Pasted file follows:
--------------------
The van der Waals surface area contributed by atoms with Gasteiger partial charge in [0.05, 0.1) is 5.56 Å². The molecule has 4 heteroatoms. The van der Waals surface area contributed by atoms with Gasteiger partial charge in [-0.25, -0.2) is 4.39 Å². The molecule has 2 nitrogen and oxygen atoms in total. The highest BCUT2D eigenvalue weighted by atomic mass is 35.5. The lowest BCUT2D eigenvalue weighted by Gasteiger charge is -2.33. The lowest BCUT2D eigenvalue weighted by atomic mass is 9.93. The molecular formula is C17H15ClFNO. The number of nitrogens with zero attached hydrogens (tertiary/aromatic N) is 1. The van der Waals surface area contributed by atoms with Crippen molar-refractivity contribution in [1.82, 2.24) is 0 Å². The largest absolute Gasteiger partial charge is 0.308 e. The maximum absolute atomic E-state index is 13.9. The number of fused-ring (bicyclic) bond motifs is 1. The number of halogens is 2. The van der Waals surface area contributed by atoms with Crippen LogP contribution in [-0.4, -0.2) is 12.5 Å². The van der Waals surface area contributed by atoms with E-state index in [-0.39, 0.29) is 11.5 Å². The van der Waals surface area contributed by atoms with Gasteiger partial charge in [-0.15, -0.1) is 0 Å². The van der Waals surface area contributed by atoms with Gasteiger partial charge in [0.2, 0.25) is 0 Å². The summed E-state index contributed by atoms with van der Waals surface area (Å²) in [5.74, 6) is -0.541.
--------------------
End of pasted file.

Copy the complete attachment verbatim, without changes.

The van der Waals surface area contributed by atoms with Gasteiger partial charge in [0.05, 0.1) is 5.56 Å². The molecule has 4 heteroatoms. The van der Waals surface area contributed by atoms with Gasteiger partial charge in [-0.25, -0.2) is 4.39 Å². The molecule has 2 nitrogen and oxygen atoms in total. The highest BCUT2D eigenvalue weighted by atomic mass is 35.5. The lowest BCUT2D eigenvalue weighted by Gasteiger charge is -2.33. The lowest BCUT2D eigenvalue weighted by atomic mass is 9.93. The molecular formula is C17H15ClFNO. The number of nitrogens with zero attached hydrogens (tertiary/aromatic N) is 1. The van der Waals surface area contributed by atoms with Crippen molar-refractivity contribution in [1.82, 2.24) is 0 Å². The largest absolute Gasteiger partial charge is 0.308 e. The maximum absolute atomic E-state index is 13.9. The number of fused-ring (bicyclic) bond motifs is 1. The number of halogens is 2. The van der Waals surface area contributed by atoms with Crippen LogP contribution in [-0.4, -0.2) is 12.5 Å². The van der Waals surface area contributed by atoms with E-state index in [-0.39, 0.29) is 11.5 Å². The van der Waals surface area contributed by atoms with Gasteiger partial charge in [-0.15, -0.1) is 0 Å². The van der Waals surface area contributed by atoms with Gasteiger partial charge in [0.2, 0.25) is 0 Å². The summed E-state index contributed by atoms with van der Waals surface area (Å²) in [5.74, 6) is -0.541.